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Impact of newborn screening on outcomes and social inequalities in cystic fibrosis: A UK CF registry-based study

Research output: Contribution to journalJournal article

<mark>Journal publication date</mark>1/02/2020
Issue number2
Number of pages9
Pages (from-to)123-131
Publication StatusPublished
Early online date26/11/19
<mark>Original language</mark>English


Background Newborn bloodspot screening (NBS) for cystic fibrosis (CF) was introduced across the UK in 2007 but the impact on clinical outcomes and health inequalities for children with CF is unclear.

Methods We undertook longitudinal analyses of UK CF registry data on over 3000 children with CF born between 2000 and 2015. Clinical outcomes were the trajectories of percent predicted forced expiratory volume in one second (%FEV1) from age 5, weight for age and body mass index (BMI) SD-scores from age one, and time to chronic Pseudomonas aeruginosa (cPA) infection. Using mixed effects and time-to-event models we assessed the association of NBS with outcomes and potential interactions with childhood socioeconomic conditions, while adjusting for confounders.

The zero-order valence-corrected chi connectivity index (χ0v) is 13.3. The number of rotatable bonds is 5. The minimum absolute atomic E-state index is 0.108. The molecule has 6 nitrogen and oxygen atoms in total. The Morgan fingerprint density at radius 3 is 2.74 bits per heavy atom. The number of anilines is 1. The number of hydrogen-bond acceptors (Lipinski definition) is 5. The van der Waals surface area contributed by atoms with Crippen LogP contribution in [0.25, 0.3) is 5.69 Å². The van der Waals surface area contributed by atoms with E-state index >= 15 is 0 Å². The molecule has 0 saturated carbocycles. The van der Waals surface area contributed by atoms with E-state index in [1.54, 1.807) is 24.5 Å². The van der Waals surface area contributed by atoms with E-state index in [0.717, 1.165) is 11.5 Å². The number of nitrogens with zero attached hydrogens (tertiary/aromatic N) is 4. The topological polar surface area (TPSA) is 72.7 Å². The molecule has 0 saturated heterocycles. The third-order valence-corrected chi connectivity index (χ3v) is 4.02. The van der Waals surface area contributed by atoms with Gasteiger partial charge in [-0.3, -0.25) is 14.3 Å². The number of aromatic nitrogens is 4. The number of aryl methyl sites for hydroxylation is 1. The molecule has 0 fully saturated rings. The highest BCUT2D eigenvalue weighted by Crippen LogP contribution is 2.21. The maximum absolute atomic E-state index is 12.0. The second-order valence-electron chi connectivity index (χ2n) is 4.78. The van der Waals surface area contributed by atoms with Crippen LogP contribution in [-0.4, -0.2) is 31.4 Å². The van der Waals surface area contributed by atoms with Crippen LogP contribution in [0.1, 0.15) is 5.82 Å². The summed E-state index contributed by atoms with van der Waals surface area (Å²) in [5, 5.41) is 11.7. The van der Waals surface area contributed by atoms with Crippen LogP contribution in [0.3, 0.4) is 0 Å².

Results NBS was associated with higher average lung function trajectory (+1.56 FEV1 percentage points 95% CI 0.1 to 3.02, n=2216), delayed onset of cPA, and higher average weight trajectory intercept at age one (+0.16 SD; 95% CI 0.07 to 0.26, n=3267) but negative rate of weight change thereafter (−0.02 SD per year; 95% CI −0.03 to −0.00). We found no significant association of NBS with BMI or rate of change of lung function. There was no clear evidence of an impact of NBS on health inequalities early in life.

Conclusions Children diagnosed with CF by NBS in the UK have better lung function and increased early weight but NBS does not appear to have narrowed early health inequalities.